I currently work in Pencil, watercolor oil pastel. I also splurge once a year with block-print Christmas cards.
Pencil: This is one of the most calming mediums I use. I love to detail an object or scene way beyond what is necessary, just to see the shadows and dimensions develop. I have sold my pencil pieces in the past but use this only as practice or for thumbnail or value studies.
Watercolor: This is my second love when it comes to art. My experience as a youth was that watercolors were more for children, and practicing, and oils were "what the adults use". I now find that watercolor is more complex, and requires the patience of an adult to produce successful pieces. I typically paint on 140 pound paper and my favorite size is 11x15 (full sheet quartered). Cheap Joe's produces fairly inexpensive bulk papers, although I also use Arches. I've been introduced to a technique using non-absorbant surfaces, much like Yupo. I prepare my surfaces with texture unlike typical "cold-press" paper. The final result can be mistaken for oils.
Watercolor over Oils: This technique combines transparent watercolors and Oils. I layer light washes of oils on at least 140 pound cold pressed watercolor paper, let that dry, and come back with my final watercolor wash. These are usually well-planned pieces, but occasionally develop into something else during the process, as you can never predict what the various washes will do.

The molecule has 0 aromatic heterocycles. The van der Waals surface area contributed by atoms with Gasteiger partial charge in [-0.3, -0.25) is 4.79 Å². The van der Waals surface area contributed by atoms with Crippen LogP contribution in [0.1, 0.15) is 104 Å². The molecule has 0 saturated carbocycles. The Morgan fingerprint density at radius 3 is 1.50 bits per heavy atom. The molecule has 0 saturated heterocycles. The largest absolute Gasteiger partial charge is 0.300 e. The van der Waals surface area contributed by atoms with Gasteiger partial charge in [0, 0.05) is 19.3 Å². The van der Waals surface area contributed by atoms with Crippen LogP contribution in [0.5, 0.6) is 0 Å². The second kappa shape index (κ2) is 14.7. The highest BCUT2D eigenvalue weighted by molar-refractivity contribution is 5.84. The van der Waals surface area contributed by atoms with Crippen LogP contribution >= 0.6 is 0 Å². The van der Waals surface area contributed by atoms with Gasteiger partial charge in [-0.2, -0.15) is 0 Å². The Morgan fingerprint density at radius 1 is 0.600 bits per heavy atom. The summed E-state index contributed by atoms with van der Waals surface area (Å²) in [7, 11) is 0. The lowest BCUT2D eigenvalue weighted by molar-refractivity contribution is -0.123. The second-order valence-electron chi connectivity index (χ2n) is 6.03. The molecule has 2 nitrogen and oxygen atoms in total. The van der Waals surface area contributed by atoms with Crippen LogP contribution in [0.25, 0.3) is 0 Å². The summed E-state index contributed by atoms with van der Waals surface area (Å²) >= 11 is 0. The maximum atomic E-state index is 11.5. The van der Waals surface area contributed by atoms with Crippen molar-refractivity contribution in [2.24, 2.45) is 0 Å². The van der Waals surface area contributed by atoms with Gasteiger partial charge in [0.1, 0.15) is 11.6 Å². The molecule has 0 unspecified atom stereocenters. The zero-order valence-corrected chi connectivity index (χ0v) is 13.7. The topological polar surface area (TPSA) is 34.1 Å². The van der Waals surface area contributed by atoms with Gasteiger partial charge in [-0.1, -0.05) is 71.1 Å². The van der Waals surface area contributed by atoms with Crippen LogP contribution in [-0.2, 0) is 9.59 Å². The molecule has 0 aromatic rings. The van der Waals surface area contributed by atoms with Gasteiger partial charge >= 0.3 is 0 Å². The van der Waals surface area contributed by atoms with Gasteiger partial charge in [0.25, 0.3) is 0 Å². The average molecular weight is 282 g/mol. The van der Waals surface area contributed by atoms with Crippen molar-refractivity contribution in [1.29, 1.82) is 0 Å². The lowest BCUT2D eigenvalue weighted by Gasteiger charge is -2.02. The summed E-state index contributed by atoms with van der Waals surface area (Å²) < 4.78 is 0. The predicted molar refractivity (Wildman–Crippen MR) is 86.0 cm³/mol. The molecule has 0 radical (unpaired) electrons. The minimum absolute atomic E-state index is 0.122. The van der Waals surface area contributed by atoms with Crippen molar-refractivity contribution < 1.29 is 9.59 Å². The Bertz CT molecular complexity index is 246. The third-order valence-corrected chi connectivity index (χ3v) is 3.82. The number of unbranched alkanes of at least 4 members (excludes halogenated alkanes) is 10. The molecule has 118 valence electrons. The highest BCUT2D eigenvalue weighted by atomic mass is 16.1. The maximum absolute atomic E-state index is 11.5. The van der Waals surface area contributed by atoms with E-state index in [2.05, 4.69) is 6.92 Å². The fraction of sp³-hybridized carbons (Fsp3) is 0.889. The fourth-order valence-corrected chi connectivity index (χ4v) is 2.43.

Pastel: I love the vivid accents that can be placed on a top layer, but also love mixing the colors and the richness that can be achieved.
Oil: I paint with brushes as well as palette knives. I use many shapes of palette knives and have no favorites. Most of my palette knife pieces have been 9x12, so I use a fairly medium-sized knife.
I like to prepare my paint surface with a non-traditional texture. I feel this enhances the fine art painting experience and the final piece of art. I also select non-traditional paint surfaces, such as wood, and prep them with varying textures.